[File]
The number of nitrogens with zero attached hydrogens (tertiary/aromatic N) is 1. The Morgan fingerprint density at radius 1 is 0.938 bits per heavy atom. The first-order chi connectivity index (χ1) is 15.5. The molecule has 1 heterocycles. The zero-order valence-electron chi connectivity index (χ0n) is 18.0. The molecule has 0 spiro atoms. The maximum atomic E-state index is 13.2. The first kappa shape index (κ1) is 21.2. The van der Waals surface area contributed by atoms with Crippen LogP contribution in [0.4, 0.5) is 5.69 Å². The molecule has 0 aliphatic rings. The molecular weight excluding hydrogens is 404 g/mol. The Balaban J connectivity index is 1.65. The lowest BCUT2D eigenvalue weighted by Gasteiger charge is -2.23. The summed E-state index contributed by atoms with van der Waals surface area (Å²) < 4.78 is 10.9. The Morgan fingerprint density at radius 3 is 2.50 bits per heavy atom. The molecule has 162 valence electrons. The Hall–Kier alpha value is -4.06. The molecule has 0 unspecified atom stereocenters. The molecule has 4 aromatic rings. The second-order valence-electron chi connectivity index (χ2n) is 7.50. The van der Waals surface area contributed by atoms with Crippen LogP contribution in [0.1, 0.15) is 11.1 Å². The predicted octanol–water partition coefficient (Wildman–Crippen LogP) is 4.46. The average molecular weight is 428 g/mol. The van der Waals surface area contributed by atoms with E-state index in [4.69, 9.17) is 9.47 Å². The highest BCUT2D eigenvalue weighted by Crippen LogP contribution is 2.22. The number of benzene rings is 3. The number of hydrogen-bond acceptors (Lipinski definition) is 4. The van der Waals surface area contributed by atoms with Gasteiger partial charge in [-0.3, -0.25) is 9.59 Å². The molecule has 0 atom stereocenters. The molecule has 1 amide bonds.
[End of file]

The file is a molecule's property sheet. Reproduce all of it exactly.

The number of nitrogens with zero attached hydrogens (tertiary/aromatic N) is 1. The Morgan fingerprint density at radius 1 is 0.938 bits per heavy atom. The first-order chi connectivity index (χ1) is 15.5. The molecule has 1 heterocycles. The zero-order valence-electron chi connectivity index (χ0n) is 18.0. The molecule has 0 spiro atoms. The maximum atomic E-state index is 13.2. The first kappa shape index (κ1) is 21.2. The van der Waals surface area contributed by atoms with Crippen LogP contribution in [0.4, 0.5) is 5.69 Å². The molecule has 0 aliphatic rings. The molecular weight excluding hydrogens is 404 g/mol. The Balaban J connectivity index is 1.65. The lowest BCUT2D eigenvalue weighted by Gasteiger charge is -2.23. The summed E-state index contributed by atoms with van der Waals surface area (Å²) < 4.78 is 10.9. The Morgan fingerprint density at radius 3 is 2.50 bits per heavy atom. The molecule has 162 valence electrons. The Hall–Kier alpha value is -4.06. The molecule has 0 unspecified atom stereocenters. The molecule has 4 aromatic rings. The second-order valence-electron chi connectivity index (χ2n) is 7.50. The van der Waals surface area contributed by atoms with Crippen LogP contribution in [0.1, 0.15) is 11.1 Å². The predicted octanol–water partition coefficient (Wildman–Crippen LogP) is 4.46. The average molecular weight is 428 g/mol. The van der Waals surface area contributed by atoms with E-state index in [4.69, 9.17) is 9.47 Å². The highest BCUT2D eigenvalue weighted by Crippen LogP contribution is 2.22. The number of benzene rings is 3. The number of hydrogen-bond acceptors (Lipinski definition) is 4. The van der Waals surface area contributed by atoms with Gasteiger partial charge in [-0.3, -0.25) is 9.59 Å². The molecule has 0 atom stereocenters. The molecule has 1 amide bonds.